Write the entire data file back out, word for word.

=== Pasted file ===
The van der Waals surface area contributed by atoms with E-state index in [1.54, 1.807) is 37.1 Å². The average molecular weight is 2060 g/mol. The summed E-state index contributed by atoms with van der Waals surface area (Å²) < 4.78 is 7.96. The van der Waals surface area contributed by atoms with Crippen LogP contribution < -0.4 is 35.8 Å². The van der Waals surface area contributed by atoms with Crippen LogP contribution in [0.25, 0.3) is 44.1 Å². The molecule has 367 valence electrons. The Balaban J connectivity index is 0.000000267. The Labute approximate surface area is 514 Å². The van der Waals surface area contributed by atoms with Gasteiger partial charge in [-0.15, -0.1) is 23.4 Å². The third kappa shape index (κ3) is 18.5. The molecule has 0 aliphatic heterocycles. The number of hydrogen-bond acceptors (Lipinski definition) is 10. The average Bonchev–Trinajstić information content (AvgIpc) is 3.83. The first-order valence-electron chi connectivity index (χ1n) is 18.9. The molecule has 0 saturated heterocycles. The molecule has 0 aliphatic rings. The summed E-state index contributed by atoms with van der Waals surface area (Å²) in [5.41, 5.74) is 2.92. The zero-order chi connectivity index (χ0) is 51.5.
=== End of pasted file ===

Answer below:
The van der Waals surface area contributed by atoms with E-state index in [1.54, 1.807) is 37.1 Å². The average molecular weight is 2060 g/mol. The summed E-state index contributed by atoms with van der Waals surface area (Å²) < 4.78 is 7.96. The van der Waals surface area contributed by atoms with Crippen LogP contribution < -0.4 is 35.8 Å². The van der Waals surface area contributed by atoms with Crippen LogP contribution in [0.25, 0.3) is 44.1 Å². The molecule has 367 valence electrons. The Balaban J connectivity index is 0.000000267. The Labute approximate surface area is 514 Å². The van der Waals surface area contributed by atoms with Gasteiger partial charge in [-0.15, -0.1) is 23.4 Å². The third kappa shape index (κ3) is 18.5. The molecule has 0 aliphatic heterocycles. The number of hydrogen-bond acceptors (Lipinski definition) is 10. The average Bonchev–Trinajstić information content (AvgIpc) is 3.83. The first-order valence-electron chi connectivity index (χ1n) is 18.9. The molecule has 0 saturated heterocycles. The molecule has 0 aliphatic rings. The summed E-state index contributed by atoms with van der Waals surface area (Å²) in [5.41, 5.74) is 2.92. The zero-order chi connectivity index (χ0) is 51.5.